3/4 Cup Fontina or Mozzarella cheese, shredded, optional
1/2 cup grated Parmesan or Romano cheese

Set oven to preheat at 350 degrees F. Cut off ends from each squash. Slice squash into 1/4-inch rounds cross-wise, or 1/4-inch slices starting at the side end of pattypan squash.
Coat bottom of a 9 x 12 baking dish (or close enough in size, any shape, but round dishes make for a prettier presentation) with 2 Tablespoons of butter or oil.
You can use a deep-dish 10-inch pie plate, but remember this produces a lot of juice. So make sure the dish is high enough–a good full inch in height above the squash, to accommodate for the juice.
I didn’t and pulling the pie plate out of the oven was precarious.
027 - Copy

Stewed Tomatoes
Two cups of diced stewed tomatoes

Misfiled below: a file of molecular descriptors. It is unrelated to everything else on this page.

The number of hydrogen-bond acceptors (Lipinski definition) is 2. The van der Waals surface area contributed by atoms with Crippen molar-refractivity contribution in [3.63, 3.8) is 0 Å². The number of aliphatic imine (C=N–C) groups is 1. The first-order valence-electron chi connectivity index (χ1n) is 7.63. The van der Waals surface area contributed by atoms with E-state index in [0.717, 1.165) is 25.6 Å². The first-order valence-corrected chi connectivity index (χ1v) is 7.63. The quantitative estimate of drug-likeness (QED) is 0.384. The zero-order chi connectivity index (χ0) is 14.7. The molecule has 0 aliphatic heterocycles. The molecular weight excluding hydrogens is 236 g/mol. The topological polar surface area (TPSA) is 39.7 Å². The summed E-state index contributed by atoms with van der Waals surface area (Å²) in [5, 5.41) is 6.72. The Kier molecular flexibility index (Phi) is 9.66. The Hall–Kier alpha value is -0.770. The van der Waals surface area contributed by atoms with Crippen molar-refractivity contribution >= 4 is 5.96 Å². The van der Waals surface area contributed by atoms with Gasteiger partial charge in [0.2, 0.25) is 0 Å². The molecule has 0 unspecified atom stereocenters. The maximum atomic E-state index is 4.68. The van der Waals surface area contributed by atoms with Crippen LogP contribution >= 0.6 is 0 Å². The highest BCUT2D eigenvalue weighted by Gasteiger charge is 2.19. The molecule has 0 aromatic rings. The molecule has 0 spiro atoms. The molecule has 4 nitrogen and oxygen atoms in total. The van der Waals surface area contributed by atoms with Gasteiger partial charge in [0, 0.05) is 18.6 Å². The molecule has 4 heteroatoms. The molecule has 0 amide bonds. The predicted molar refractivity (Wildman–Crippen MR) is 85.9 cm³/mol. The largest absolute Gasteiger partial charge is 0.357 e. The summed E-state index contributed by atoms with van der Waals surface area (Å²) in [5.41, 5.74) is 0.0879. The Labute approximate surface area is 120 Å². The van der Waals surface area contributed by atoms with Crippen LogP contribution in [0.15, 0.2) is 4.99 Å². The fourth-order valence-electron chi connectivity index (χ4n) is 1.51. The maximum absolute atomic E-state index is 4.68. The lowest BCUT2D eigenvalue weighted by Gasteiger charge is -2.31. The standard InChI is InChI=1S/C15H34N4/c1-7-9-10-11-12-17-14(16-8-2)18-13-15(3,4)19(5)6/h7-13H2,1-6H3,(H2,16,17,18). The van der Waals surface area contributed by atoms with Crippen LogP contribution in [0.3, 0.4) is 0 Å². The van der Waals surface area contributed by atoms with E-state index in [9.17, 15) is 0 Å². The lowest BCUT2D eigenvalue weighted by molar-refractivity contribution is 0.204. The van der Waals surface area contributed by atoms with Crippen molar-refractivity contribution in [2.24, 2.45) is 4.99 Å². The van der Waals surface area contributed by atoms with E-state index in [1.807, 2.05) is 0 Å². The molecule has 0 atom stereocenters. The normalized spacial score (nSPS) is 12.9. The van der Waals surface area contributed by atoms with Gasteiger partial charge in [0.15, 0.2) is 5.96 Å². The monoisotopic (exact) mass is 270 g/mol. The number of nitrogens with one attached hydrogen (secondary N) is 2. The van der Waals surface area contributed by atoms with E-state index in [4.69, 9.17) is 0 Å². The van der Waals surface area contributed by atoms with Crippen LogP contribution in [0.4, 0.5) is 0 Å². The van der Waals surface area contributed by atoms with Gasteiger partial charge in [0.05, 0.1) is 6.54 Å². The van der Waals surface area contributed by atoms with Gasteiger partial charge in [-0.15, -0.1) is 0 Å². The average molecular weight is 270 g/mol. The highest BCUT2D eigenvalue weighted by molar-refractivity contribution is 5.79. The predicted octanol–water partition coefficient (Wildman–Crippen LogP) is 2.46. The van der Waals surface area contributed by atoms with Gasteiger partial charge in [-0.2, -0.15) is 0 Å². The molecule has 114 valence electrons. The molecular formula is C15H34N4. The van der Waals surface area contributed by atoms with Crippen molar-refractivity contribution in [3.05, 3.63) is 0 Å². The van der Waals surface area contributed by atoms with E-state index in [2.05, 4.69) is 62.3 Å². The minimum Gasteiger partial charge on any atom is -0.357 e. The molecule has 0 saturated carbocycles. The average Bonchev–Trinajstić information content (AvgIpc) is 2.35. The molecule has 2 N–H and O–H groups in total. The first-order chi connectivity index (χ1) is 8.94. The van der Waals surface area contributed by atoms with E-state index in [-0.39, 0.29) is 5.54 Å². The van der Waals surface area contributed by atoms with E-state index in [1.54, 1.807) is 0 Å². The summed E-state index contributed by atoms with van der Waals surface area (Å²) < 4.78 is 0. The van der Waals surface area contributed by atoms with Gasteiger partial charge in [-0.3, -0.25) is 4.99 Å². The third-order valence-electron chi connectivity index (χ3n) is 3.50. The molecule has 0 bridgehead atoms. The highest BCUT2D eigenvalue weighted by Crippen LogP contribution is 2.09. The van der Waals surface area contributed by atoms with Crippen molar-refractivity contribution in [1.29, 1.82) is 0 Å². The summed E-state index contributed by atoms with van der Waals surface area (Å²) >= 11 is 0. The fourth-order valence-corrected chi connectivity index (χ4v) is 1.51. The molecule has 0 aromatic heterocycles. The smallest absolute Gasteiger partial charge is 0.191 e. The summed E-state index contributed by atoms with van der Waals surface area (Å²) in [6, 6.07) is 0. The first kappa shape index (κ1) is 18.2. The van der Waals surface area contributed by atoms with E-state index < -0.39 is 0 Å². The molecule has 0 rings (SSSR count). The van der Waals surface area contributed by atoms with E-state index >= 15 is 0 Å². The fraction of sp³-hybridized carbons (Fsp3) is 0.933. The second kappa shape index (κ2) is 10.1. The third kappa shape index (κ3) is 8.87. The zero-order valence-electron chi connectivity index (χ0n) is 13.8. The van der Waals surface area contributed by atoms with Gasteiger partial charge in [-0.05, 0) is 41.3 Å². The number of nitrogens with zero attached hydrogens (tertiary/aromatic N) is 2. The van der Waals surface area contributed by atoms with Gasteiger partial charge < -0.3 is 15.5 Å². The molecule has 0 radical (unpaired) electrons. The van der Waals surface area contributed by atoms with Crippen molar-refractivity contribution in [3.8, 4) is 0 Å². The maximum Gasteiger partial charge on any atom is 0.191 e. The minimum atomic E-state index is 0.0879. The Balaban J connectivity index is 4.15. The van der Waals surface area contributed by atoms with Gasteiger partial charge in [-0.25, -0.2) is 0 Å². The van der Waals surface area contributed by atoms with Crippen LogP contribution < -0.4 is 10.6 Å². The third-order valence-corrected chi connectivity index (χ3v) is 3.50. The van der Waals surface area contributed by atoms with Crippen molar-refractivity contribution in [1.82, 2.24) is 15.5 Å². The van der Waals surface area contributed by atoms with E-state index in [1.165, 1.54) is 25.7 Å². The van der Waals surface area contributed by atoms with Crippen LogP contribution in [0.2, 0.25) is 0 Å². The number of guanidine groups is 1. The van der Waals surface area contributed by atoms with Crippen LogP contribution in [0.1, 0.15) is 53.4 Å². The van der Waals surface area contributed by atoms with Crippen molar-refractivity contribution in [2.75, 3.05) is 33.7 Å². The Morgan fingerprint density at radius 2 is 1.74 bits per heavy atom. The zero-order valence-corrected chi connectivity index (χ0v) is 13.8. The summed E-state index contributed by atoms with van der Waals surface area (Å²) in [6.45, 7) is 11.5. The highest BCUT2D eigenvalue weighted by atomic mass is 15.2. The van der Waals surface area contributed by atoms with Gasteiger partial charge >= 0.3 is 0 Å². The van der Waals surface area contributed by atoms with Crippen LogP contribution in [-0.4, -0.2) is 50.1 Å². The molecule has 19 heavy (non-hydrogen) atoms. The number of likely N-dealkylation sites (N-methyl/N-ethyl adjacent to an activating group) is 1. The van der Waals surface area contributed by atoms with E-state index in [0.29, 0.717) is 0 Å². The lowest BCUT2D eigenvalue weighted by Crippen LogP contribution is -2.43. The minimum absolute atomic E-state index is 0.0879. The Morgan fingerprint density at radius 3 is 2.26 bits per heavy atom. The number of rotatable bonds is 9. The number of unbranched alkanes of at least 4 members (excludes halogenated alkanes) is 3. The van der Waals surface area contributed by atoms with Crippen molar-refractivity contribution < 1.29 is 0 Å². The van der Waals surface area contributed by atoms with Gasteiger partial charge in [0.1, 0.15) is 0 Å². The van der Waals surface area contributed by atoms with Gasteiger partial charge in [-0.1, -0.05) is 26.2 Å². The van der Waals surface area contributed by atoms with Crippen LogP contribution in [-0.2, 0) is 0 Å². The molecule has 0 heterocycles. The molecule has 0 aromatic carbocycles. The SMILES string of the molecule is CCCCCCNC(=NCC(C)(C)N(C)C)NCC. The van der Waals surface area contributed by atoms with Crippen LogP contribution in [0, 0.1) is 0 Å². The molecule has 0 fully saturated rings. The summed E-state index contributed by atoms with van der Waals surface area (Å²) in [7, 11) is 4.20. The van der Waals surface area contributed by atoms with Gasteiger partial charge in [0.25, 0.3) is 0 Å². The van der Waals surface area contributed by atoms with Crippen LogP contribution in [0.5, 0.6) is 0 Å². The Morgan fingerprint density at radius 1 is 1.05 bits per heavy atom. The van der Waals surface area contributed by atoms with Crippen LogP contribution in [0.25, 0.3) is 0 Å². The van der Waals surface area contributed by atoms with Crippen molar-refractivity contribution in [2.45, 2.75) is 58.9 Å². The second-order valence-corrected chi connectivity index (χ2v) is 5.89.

1 teaspoon dried oregano
Scant teaspoon fresh thyme
1 1/2 teaspoons chopped garlic
3/4 teaspoon sea or kosher salt
1/2 teaspoon cracked black pepper
Optional, 1/4 teaspoon each garlic and onion powder
Add all ingredients to bowl, stir to combine and set aside. Proceed with assembly.
040 - Copy
Begin arranging squash starting from the outside and working your way towards the middle of dish until you’ve used all of your squash. Don’t be afraid to re-arrange and slant the squash to fill in large gaps or disperse colors.
Dot with 2 Tablespoons of butter or Drizzle w/ 2 Tablespoons Oil. Cover w/ Stewed Tomatoes mixture.
Bake for 35 minutes, covered with foil. Remove baking dish and check for doneness by pricking with a fork. If you’d like your squash cooked a little longer, recover and bake for an additional 10-15 minutes, but remember it’s going to cook longer once you add the cheese.
Remove baking dish and remove cover. Top with fontina (optional) and/or just parmesan cheese. Return to oven uncovered and bake until cheese melts, approx. 5-10 minutes. You may broil for a minute to brown cheese.

Serve over or as a side. Enjoy!


058 - Copy (3)